Super Tuesday Exit Polls Offer Hope for Rubio, Cruz

AP Photo/Carolyn Kaster
AP Photo/Carolyn Kaster

The first Super Tuesday exit polls are out — and there is good news for Sens. Marco Rubio (R-FL) and Ted Cruz (R-TX) as they try to prevent frontrunner Donald Trump from advancing toward the Republican nomination.

In Texas, ABC News reports, exit polls show several factors favoring a strong finish for Cruz on home turf:

Fewer than half of GOP voters – about four in 10 – are looking for a political outsider, fewer than anywhere else. Nearly four in 10 in preliminary exit poll data also say it matters a great deal to them to support a candidate who shares their religious beliefs, and six in 10 are evangelicals. Two-thirds say they’d be satisfied with Ted Cruz as the nominee, a high for him among all states in which we have exit polls – compared with nearly six in 10 for Rubio and less than half for Trump. That said, two-thirds of GOP primary voters in Texas want to build a wall along the entire U.S.-Mexico border, as Trump has suggested.

A staggering 51% of Texas Republican voters are “angry” at the federal government, while 40% are merely “dissatisfied,” CBS news reports. Similar proportions hold in Georgia. However, in Virginia, those proportions are reversed, with only 36% “angry” at the government. ABC adds:

Half of voters want someone with political experience rather than an outsider, the only state today where that’s the case. Preliminary exit poll results indicate that fewer GOP primary voters in Virginia than elsewhere want to ban non-U.S. Muslims, deport undocumented immigrants or are angry with the government. And among today’s Southern states, shared religious beliefs are least important to Virginia voters.

The exit polls also indicate that 22% of overall Republican voters on Super Tuesday made up their minds in the past few days, while an unusually low proportion — 42% — made up their minds more than a month ago.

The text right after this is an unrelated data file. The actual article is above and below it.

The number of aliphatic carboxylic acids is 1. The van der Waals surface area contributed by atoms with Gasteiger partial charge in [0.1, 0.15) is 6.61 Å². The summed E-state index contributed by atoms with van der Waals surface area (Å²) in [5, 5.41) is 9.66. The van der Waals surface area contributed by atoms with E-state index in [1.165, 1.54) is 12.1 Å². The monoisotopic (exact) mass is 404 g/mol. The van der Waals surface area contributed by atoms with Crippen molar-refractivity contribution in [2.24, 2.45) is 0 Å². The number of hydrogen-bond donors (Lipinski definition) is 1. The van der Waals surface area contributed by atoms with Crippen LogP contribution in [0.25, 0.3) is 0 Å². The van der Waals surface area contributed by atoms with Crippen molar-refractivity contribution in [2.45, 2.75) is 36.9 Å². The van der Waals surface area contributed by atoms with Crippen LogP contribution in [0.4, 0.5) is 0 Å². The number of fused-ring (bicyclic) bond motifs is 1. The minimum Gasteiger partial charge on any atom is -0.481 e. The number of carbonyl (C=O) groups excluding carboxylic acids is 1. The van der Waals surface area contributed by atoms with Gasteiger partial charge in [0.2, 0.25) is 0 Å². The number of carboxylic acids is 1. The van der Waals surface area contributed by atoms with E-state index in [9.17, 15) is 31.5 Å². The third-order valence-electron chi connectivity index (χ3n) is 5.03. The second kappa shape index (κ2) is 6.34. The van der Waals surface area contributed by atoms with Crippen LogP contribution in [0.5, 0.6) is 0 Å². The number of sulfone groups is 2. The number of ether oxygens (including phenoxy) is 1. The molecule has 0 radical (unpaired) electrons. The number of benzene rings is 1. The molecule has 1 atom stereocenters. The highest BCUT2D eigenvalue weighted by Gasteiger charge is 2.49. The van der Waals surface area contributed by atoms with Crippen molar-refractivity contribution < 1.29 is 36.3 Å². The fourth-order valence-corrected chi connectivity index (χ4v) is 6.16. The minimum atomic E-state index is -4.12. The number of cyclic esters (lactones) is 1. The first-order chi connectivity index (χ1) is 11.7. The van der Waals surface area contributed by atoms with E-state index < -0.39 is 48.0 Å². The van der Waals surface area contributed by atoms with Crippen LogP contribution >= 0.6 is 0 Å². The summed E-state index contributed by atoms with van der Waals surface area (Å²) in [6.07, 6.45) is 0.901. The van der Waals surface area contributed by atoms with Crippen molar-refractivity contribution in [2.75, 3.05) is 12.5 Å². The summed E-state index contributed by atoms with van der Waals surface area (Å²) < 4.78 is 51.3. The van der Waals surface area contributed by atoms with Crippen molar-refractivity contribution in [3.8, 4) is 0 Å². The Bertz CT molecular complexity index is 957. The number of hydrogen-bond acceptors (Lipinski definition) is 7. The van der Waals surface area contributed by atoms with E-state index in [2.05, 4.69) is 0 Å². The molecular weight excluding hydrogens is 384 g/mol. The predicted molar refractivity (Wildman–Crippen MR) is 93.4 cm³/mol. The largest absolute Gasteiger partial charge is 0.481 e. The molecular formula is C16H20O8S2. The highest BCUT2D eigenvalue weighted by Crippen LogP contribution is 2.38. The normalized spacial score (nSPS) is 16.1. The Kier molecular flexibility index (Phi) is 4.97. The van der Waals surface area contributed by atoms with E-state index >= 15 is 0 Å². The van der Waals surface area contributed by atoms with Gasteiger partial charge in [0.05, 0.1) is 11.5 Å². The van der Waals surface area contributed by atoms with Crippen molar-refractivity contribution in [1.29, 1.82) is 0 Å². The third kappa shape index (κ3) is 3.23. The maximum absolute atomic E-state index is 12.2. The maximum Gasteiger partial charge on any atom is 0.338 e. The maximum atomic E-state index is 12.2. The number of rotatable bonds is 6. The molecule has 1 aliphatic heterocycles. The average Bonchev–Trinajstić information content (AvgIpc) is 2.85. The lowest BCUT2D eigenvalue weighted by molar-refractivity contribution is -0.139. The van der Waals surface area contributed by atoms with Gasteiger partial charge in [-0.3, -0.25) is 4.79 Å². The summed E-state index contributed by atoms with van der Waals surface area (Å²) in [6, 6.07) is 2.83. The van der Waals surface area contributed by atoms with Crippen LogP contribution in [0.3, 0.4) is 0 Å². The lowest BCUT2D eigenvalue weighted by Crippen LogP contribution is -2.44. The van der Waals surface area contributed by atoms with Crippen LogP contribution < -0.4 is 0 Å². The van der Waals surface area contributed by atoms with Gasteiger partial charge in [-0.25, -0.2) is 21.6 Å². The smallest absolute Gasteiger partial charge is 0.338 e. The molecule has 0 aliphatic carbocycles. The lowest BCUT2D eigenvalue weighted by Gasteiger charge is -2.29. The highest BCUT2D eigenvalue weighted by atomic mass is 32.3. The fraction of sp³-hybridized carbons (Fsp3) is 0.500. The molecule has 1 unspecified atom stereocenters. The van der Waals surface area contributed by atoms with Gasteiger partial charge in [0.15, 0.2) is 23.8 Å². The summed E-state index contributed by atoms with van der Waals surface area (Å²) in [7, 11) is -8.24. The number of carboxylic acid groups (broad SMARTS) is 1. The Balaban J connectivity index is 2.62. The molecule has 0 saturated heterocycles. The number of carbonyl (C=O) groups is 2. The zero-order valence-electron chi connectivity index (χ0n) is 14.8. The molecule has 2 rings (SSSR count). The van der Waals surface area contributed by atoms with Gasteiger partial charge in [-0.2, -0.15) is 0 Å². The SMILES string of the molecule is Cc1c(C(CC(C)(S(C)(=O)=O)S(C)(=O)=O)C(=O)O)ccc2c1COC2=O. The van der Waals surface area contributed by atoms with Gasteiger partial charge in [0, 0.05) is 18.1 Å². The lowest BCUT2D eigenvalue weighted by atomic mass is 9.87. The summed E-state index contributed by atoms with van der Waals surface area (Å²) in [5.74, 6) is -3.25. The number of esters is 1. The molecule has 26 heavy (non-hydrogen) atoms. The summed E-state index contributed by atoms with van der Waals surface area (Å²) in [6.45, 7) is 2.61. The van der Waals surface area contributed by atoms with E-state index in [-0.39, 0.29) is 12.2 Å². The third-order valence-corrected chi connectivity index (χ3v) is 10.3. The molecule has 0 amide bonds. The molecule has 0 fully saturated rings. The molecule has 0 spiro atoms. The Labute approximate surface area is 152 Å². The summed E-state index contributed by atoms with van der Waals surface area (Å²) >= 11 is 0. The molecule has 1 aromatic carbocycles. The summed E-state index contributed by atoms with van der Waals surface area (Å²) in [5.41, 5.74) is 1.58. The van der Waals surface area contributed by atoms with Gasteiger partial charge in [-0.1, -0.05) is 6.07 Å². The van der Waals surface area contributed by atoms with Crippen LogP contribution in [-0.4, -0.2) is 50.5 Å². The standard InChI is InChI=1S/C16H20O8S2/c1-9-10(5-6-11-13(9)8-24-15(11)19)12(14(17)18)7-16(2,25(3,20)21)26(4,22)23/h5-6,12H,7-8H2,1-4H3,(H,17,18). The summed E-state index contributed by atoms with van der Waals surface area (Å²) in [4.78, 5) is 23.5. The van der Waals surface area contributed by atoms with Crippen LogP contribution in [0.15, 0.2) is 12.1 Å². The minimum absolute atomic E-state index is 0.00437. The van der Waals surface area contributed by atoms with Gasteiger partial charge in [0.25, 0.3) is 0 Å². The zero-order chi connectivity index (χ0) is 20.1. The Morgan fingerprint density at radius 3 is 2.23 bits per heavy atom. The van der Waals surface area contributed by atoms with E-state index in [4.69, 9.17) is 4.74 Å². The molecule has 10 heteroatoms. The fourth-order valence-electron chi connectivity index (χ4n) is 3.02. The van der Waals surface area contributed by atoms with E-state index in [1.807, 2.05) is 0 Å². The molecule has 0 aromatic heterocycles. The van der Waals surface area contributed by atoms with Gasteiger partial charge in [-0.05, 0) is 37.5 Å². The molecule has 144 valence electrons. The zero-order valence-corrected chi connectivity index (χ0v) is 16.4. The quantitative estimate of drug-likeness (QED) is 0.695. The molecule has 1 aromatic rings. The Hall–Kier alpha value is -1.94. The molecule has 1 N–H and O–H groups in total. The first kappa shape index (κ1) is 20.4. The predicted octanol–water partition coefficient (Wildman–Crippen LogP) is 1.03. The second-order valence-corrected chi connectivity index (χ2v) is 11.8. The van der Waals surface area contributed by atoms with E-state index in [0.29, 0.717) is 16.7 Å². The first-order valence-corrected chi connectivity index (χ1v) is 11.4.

It would seem, then, that Rubio’s energetic attacks on Trump over the past few days may have brought more of his vote to the polls in Virginia (and possibly Minnesota, where he led the most recent polls). Cruz, meanwhile, seems to have brought his vote out in Texas, after a solid debate performance last week.

Update: Rubio crushed his rivals among late deciders in Virginia:

However, there are few other surprises. As Rubio guarantees that Trump will not have the delegates he needs to win, and Cruz warns that candidates who fail to win their home states (hint: Rubio, who is far behind in Florida) should quit, Trump appears likely to dominate in the states where he is already doing well.

The result may be a primary contest that maintains its present pattern, with Rubio and Cruz refusing to capitulate, and Trump closing in on the goal — though nearly half of Republican voters in several states told exit polls they would be dissatisfied if he is the nominee.


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